To help left-handed fountain pen users, here are some useful tips:

  • Use quick-drying ink – wet inks like those from Noodler’s take longer to dry, risking more smudging. Try fast-drying inks like those from Pelikan, which dry on contact with the page. Source
  • Adjust your pen grip so you are pulling the pen rather than pushing. Hold the pen between your thumb and index finger closer to the nib for more control.
  • Angle the paper so you are writing “downhill” – tipping the page clockwise can make writing easier. Place paper to the left rather than center for better visibility.
  • Consider investing in a left-handed nib, which has a slightly different tipping material and curvature designed specifically for lefties.

With some adjustments to grip, angle, and ink, lefties can get the most out of their fountain pens. The key is making small tweaks to accommodate the left-handed writing style.

Recommended Nibs and Inks

Left-handed writers will benefit from using wider nibs to prevent their hand from smudging what they just wrote (Source). Wider nibs put down a thinner line and allow ink to dry faster before the side of your hand passes over it. Popular options include stubs, italics, and bold nibs.

When it comes to ink, drier inks are preferable as they don’t smear as easily. Some good options include Noodler’s Bernanke series, Pelikan 4001, and Lamy inks. It’s best to avoid very wet, lubricated inks like those from the Iroshizuku line.

Testing different nib widths and ink brands will help you find the best pairing that allows you to write smoothly without smudging. Once you discover the right nib and ink combination, writing left-handed with a fountain pen becomes much more enjoyable.

Writing Position and Paper Orientation

Two key elements for left-handed writers using fountain pens are paper orientation and writing position. Lefties should position the paper to the left side of their body and tilt it clockwise at an angle so their writing hand moves from left to right across and down the page (1). This helps avoid smudging ink since the hand doesn’t drag across fresh writing. Tilting the paper also straightens the wrist, allowing a more natural writing flow.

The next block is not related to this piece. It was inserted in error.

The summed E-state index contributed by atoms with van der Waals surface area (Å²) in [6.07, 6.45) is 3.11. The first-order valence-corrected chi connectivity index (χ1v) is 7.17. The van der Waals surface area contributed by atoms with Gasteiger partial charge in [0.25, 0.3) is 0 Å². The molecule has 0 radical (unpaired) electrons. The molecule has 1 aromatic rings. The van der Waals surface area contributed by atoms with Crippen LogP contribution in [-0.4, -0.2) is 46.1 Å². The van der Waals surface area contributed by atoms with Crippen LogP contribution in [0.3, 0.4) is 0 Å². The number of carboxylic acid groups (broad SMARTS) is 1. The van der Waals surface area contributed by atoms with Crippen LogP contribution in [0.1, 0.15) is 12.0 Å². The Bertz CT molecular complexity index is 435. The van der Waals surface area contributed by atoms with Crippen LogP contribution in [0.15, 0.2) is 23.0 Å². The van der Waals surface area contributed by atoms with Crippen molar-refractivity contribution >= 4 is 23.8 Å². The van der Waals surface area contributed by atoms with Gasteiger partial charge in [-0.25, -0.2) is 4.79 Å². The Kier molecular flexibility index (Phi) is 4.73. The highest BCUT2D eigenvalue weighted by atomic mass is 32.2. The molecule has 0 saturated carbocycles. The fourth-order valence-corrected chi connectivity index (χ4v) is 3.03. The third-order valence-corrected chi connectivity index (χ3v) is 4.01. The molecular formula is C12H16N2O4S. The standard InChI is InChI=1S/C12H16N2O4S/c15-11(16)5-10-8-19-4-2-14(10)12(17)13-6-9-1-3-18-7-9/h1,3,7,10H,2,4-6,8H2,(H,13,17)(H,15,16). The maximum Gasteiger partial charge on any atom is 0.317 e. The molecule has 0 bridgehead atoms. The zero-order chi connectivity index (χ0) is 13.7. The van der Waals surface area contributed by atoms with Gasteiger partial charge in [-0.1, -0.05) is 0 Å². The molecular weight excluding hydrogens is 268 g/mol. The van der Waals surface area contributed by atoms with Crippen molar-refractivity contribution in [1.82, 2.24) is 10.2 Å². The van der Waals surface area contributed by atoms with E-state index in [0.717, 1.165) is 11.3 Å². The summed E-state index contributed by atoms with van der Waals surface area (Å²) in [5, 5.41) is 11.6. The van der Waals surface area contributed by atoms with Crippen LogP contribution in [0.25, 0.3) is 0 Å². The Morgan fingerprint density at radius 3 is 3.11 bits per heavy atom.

Lefties should also adopt an underwriting position, with the hand below the writing line, rather than overwriting above it. This prevents the hand from obscuring the line being written. Underwriting helps achieve the proper writing angle for smooth ink flow and avoids excessive bending of the wrist (2).

With the right paper orientation and underwriting position, lefties can achieve excellent fountain pen control and legibility.


(1) https://woodfountainpens.com/blogs/the-fountain-pen-journal/using-fountain-pen-left-handed

(2) https://www.penshop.co.uk/blog/tips-for-left-handed-writers

Pens Designed for Left-Handers

Many fountain pen manufacturers have designed pens specifically for left-handed writers. These pens often feature curved grips and ink flow regulators to help lefties write more comfortably without smudging.

The Lamy Safari fountain pen is a popular starter pen for left-handers. It has a contoured grip and smooth plastic barrel to promote a tripod grip. Lamy nibs also put down a thinner ink line that dries quicker (https://www.gouletpens.com/blogs/fountain-pen-blog/fountain-pens-for-lefties).

Pelikan fountain pens are another good option, as their nibs can be ground to produce thinner downstrokes. The Pelikan Twist is designed for students and features an ink flow regulator to prevent blobs and smudging (https://www.penheaven.com/pens-by-feature/left-handers).